It was not a good night. An aching lower back and right hip, sleep apnea, a late night slice of pepperoni pizza followed by a dish of organic vanilla bean ice cream with pure maple syrup poured over it, topped off with real whipped cream, and a guilty conscience for all of the above fulfilled the promise of a restless night.
My “slumber” was disturbed, as usual, by the repeated beeping of my digital alarm clock with its blinking red numbers that matched the blood veins in my tired eyes announcing it was 4:30 a.m., time to rise, shine, and head for the local Baptist Healthplex to perform my daily ritual aimed at delaying my admission to paradise by extending my time in purgatory.
This morning was different. Instead of grabbing a bottle of pure spring water on my way out the door, I chose to brew a cup of extra strong coffee on my way to my laptop computer, where I would waste an indeterminate amount of time feeding my brain cells, grey like the remaining hair that circles the bald top of my head, allowing only desirable sounds to enter through the two holes, artistically placed, one on each side.
Ignoring the news and thereby staving off the usual daily dose of depression until later, I directed my attention to the veritable feast of internet blogs waiting to be devoured, each one filled with opinions and insights as valuable as my own.
My dream of someday escaping reality by time travel was shattered when I read “Why time travel will remain a sci-fi fantasy.” “Scientists have proved that a single photon obeys Einstein’s theory that nothing can travel faster than the speed of light and that time travel is therefore impossible” (1).
With that avenue of escape blocked, I turned to Leslea Newman’s memoir of being a student of Allen Ginsberg during the summer of 1979 at the Jack Kerouac School of Disembodied Poetics. Prior to that summer her image of “Ginzy” was a picture of the great poet “naked with love beads draped around his neck.” What she encountered after knocking on his door, was a bearded old gentleman “in gray baggy pants, white cotton dress shirt with the sleeves rolled up and striped maroon tie.” Was she shocked, disillusioned, or disappointed? She does not say, but she later found out that Ginsberg was once told by his guru that if he wanted to be taken seriously as a poet, he would have to wear a suit. And so he did for the rest of his life. (2)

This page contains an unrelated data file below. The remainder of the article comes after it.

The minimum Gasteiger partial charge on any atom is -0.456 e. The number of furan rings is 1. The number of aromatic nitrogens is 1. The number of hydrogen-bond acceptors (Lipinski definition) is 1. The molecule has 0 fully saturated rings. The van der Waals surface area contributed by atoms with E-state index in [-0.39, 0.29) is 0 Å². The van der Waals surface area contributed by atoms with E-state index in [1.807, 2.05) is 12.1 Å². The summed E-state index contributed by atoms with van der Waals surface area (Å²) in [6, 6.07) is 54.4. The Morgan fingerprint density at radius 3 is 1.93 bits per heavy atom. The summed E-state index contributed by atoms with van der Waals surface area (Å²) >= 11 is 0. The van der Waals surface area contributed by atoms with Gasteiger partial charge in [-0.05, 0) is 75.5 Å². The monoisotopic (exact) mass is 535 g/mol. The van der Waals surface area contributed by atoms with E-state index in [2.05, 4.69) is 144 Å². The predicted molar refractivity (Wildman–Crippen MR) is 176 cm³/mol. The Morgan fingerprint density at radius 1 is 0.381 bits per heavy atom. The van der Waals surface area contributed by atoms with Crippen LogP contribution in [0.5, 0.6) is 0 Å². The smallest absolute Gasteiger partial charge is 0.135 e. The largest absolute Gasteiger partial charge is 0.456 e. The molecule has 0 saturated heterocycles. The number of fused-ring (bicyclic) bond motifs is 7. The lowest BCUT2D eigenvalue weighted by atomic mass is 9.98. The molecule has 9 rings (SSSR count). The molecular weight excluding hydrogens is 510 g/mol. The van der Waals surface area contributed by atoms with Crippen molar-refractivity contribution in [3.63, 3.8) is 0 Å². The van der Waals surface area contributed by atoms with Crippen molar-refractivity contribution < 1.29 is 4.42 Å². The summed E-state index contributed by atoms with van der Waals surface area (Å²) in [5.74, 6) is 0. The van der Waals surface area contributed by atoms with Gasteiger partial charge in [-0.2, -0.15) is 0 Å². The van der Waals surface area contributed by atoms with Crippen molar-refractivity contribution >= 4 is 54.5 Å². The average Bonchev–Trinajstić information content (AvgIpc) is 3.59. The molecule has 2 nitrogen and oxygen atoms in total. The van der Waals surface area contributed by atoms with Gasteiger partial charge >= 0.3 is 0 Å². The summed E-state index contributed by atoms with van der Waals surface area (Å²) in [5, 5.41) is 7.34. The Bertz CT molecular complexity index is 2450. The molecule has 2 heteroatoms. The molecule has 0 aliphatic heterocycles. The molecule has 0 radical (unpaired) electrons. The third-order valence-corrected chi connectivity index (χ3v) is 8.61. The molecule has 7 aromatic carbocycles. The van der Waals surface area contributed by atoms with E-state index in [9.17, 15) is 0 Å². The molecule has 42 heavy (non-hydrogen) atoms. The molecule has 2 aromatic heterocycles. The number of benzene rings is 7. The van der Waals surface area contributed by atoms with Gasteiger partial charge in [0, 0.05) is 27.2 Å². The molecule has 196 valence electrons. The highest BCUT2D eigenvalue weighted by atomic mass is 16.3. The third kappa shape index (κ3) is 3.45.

There is good news for the new mother enjoying her cup of coffee while breastfeeding her newborn infant. According to the blog, “Science of Mom,” the latte she is sharing with her newborn is far more milk than coffee. In fact, the infant’s intake of caffeine is less than 10% of the mother’s. So, mothers go ahead and enjoy that cup of coffee. (3)
While on the subject of fresh, organic, booby milk for newborns, “OneGoodDad” posted a picture of three children eating bowls of Annie’s Macaroni and Cheese with their heads covered with blankets. Why? In order that they could relive the early days when their mother would take them out to lunch in public. That blog received numerous comments.
One reader recalled when 37 years earlier while shopping in Gimbels Department Store, “I conveniently sat down in an easy chair in the furniture department and proceeded to nurse my son.” When confronted by another, more sophisticated lady who informed her that the ladies room was a more appropriate venue, she replied that her son was not going to eat in les toilettes des dames.
One reader, “Anna,” noted that “some of the best supporters of breast feeding women are the men who love them.” That should come as no surprise. As any happily married woman can testify, boys never get over the pleasure of well-formed boob. (4)
Well, it’s time to stop wasting time reading blogs. There are important things to be done before the curtain falls on another exciting day in the life of yours truly. But first I need to check my Facebook page, and I want to see if I can find on YouTube the song I heard last night on PBS’s program, Independent Lens. Then there’s Twitter, email, etc., etc., etc.
Have a good day, and remember to be good to all God’s creation and always walk under the mercy.